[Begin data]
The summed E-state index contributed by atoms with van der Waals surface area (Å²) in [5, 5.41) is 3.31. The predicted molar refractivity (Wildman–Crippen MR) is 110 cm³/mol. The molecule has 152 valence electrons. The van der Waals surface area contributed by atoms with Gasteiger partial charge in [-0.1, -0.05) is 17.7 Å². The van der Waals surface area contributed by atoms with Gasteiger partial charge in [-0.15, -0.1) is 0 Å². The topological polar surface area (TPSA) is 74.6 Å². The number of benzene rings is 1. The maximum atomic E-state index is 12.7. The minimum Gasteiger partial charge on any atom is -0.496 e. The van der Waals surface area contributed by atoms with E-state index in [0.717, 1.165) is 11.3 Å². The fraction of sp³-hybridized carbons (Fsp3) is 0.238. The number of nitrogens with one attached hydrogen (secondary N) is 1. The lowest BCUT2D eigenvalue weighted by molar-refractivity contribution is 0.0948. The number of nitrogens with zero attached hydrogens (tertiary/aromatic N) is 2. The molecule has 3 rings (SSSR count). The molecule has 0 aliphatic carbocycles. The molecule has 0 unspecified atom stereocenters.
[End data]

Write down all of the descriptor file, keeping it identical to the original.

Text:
The summed E-state index contributed by atoms with van der Waals surface area (Å²) in [5, 5.41) is 3.31. The predicted molar refractivity (Wildman–Crippen MR) is 110 cm³/mol. The molecule has 152 valence electrons. The van der Waals surface area contributed by atoms with Gasteiger partial charge in [-0.1, -0.05) is 17.7 Å². The van der Waals surface area contributed by atoms with Gasteiger partial charge in [-0.15, -0.1) is 0 Å². The topological polar surface area (TPSA) is 74.6 Å². The number of benzene rings is 1. The maximum atomic E-state index is 12.7. The minimum Gasteiger partial charge on any atom is -0.496 e. The van der Waals surface area contributed by atoms with E-state index in [0.717, 1.165) is 11.3 Å². The fraction of sp³-hybridized carbons (Fsp3) is 0.238. The number of nitrogens with one attached hydrogen (secondary N) is 1. The lowest BCUT2D eigenvalue weighted by molar-refractivity contribution is 0.0948. The number of nitrogens with zero attached hydrogens (tertiary/aromatic N) is 2. The molecule has 3 rings (SSSR count). The molecule has 0 aliphatic carbocycles. The molecule has 0 unspecified atom stereocenters.